Pristine Grace

He Who Does the Work Gets the Glory
by John Pedersen
He Who Does the Work Gets the Glory

     The Bible calls moral virtue the fruit of the Spirit. I take this to mean that true moral virtue, as love, joy, peace, patience, kindness, etc., when found in our experience, is ascribed to God, to His Spirit.

     It is a simple point, but a point that gets stuck like a bone in the throat of every Pharisee: God gets all the glory in salvation. Self righteous people cannot stand this; indeed, they hate this above everything else, because it attacks what makes them who they are. It indicts the thing dearest to them over everything else.

     To be sure, the expression, "God gets all the glory" is a popular phrase with religionists. The rub comes in the explanation, the accounting, the meaning of the expression.

     When a Pharisee says "God gets all the glory", he means he could never have attained such stratospheric heights of sanctification without God's help and "enabling grace".  In this way "God gets all the glory" is understood in the same manner the famous actor, applauded by his fawning fans, gives all the glory to his mother, his acting coach, and his lover as he receives the Oscar. Having done so, he brings it home and puts it on display.

     In contrast, when a Christian says, "God gets all the glory", he means it in the plainest, simplest sense:

     He who does the work gets the glory.

     The Christian confesses what is foolishness to the natural mind, and a sore offense to religionists the world over: My Christian life is a miracle whereby God, by His Son, works in me. Any good thing in my experience I ascribe to Christ, because I live by faith in Him Who loves me and gave Himself for me (Galatians 2:20).

     The Christian describes his life as the Bible does: working out his own salvation with "fear and trembling" (Philippians 2:12). This "fear and trembling" is not fear God is going to "get you" if you "mess up". It is not terror of the prospect of divine retribution if you fail to do your Christian duty or maintain assiduous devotion to keeping His moral commands.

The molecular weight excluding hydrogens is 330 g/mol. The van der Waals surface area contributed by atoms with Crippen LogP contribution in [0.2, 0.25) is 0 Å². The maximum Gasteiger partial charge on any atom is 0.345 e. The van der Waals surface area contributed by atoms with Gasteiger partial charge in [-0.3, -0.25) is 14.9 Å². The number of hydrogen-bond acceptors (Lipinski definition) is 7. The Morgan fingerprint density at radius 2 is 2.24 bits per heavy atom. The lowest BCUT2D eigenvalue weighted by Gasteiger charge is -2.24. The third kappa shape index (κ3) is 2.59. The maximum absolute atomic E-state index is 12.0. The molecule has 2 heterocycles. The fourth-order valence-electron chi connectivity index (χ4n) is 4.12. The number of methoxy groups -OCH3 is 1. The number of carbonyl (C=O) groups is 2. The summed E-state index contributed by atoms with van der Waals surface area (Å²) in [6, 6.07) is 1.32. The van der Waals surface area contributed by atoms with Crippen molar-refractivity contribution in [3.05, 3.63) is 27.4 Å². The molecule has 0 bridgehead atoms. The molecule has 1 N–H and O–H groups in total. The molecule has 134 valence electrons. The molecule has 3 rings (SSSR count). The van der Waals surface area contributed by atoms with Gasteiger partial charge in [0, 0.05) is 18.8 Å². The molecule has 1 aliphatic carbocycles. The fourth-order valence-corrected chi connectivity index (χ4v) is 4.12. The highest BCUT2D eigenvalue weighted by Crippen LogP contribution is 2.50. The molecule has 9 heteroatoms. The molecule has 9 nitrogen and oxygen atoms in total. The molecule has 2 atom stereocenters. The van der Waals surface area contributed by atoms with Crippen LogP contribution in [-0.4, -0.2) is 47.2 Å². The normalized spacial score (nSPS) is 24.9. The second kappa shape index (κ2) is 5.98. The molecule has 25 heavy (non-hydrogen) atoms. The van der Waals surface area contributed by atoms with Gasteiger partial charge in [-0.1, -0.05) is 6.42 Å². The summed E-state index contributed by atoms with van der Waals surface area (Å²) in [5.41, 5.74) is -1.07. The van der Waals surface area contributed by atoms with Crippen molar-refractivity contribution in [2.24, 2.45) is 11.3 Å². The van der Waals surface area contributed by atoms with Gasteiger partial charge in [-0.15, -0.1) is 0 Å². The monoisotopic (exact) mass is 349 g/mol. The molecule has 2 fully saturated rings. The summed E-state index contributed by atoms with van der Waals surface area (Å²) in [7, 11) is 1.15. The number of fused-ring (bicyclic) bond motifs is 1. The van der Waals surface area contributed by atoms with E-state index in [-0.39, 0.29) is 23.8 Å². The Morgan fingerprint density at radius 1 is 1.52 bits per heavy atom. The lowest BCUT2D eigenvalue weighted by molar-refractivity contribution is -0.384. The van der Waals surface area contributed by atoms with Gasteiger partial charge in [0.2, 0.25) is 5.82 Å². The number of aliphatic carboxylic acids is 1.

This "fear and trembling" is reverential awe, trembling respect and wonder in view of this: Christ has done it all. He lived His sinless life of perfect obedience for you, and fully pleased God on your behalf. He met every demand of justice against your sin cursed life by having your sins charged to His account and paying, with his sinless, holy blood, the price demanded for those sins in full.

     So the Christian describes his experience. In thankfulness, he works out his own salvation. He strives, wills, chooses, says "no" to ungodliness, seeking, though inconsistently and imperfectly, to do what is good, ascribing all to God's working:

"...for it is God who works in you both to will and to do for His good pleasure." Philippians 2:13.

     With this, the one believing the gospel is called "Antinomian", and accused of teaching some strange doctrine that he somehow ceases to exist and becomes nothing more than a cipher through which Christ lives, a "shell" as it were, with no identity, no existence whatsoever, and when he insists that God does it ALL, he leaves open a door of sinful license, a cloak, a "cover" for his sin.

     For the Pharisee, the only way the Christian life will be a true success is if he is the key player, the one who brings it off, with lots of help from his biggest fan.

     For the Christian, the only way his life will demonstrate true moral virtue is if he is out of the picture altogether, and Christ lives in him.

     The Christian glorifies God. The Pharisee glorifies himself.